So, what’s being done to improve the energy market for society’s most vulnerable people?

by Tim Deakin Domestic Energy News

So, what’s being done to improve the energy market for society’s most vulnerable people?

The government regulator Ofgem plans to eradicate the ‘heat or eat’ dilemma for energy customers.

In recent years, the energy market has changed dramatically. Factors like decarbonisation, decentralisation and digitalisation are already changing the way consumers interact with their suppliers. And as part of a new initiative, Ofgem are showing that they are determined not to let the most vulnerable energy consumers in society get left behind.

Ofgem has recently announced the launch of its new Consumer Vulnerability Strategy (CVS 2025). This plans to make supporting vulnerable consumers a priority, looking ahead to 2025.

Vulnerability continues to be an issue for customers

The regulator’s first vulnerability strategy launched in 2013, and recognised that vulnerability varies from person to person. For some, it’s a long-lasting affliction as a result of being poor, disabled or mentally or physically ill. For others, vulnerability can be a temporary issue brought on by unemployment or bereavement.

The previous strategy focused on reducing the rate of disconnections due to debt, which saw many people without power for extended periods of time. The introduction of prepayment tariffs and price protection initiatives has also been found to improve outcomes for consumers in many cases.

However, more needs to be done, as there remain gaps in consumer support and some still face a monthly ‘heat or eat’ dilemma. People in debt remain particularly vulnerable, and Ofgem says they are looking at putting in place rules to ensure a customer’s ability to pay is thoroughly considered when arranging repayment plans and monitoring repayments.

The way we use energy is changing

In the next few years, many changes are set to be put in place to make the energy market for flexible, cost-reflective, competitive and dynamic. This will help make different tariffs more accessible for energy consumers, putting the power in their hands.

But while this does present opportunities, there is also the risk that certain issues will be exacerbated in the short term. For example, smart meters may place a greater expectation on consumers’ ability to engage with their energy use. It might also cause more consumers to inflict a self-ration on their energy use as they can see how much they are spending as they spend it.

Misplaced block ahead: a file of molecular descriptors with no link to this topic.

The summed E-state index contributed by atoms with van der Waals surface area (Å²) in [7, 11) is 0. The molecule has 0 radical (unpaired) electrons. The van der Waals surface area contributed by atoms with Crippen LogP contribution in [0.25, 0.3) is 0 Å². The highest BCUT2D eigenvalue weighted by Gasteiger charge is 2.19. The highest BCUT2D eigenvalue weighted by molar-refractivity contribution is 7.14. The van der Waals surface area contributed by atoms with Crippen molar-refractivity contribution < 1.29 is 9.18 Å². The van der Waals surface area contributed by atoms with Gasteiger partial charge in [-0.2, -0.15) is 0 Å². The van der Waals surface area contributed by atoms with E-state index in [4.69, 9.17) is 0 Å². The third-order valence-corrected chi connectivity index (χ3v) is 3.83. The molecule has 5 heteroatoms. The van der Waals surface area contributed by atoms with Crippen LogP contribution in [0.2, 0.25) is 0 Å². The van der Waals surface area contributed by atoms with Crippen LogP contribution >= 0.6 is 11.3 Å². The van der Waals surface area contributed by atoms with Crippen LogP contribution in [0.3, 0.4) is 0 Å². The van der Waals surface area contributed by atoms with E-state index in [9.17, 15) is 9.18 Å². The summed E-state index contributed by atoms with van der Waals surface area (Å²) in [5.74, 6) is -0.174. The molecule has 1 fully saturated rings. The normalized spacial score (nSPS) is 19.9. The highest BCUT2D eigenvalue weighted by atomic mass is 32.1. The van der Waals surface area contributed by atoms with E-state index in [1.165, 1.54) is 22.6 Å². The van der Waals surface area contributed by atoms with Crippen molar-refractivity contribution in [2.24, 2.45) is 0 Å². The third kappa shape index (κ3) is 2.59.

Other energy-saving techniques, such as solar panels, might be difficult for some to access due to large upfront costs.

Empowering customers with a 5-point plan

Ofgem’s new plans aim to help these vulnerable customers by identifying and empowering them. They’ve outlined five key areas where they wish to create positive outcomes, including:

  • Improving identification of vulnerability and smart use of data
  • Supporting those struggling with bills
  • Driving significant improvements in customer service for vulnerable groups
  • Encouraging positive and inclusive innovation
  • Working with partners to tackle issues that impact multiple sectors

By calling on policy makers as well as industry and consumer champions, Ofgem is asking important questions on affordability and the role of different organisations in helping vulnerable consumers. With suppliers and stakeholders pulling their weight in the process, we could be looking forward to an all-round fairer energy market for current and future consumers.

Switching suppliers can help you find a tariff which is more suited to your needs. Start exploring energy deals today with help from The Energy Check. Click here to use our comparison service or get in touch with our team directly on 0800 031 48 00.

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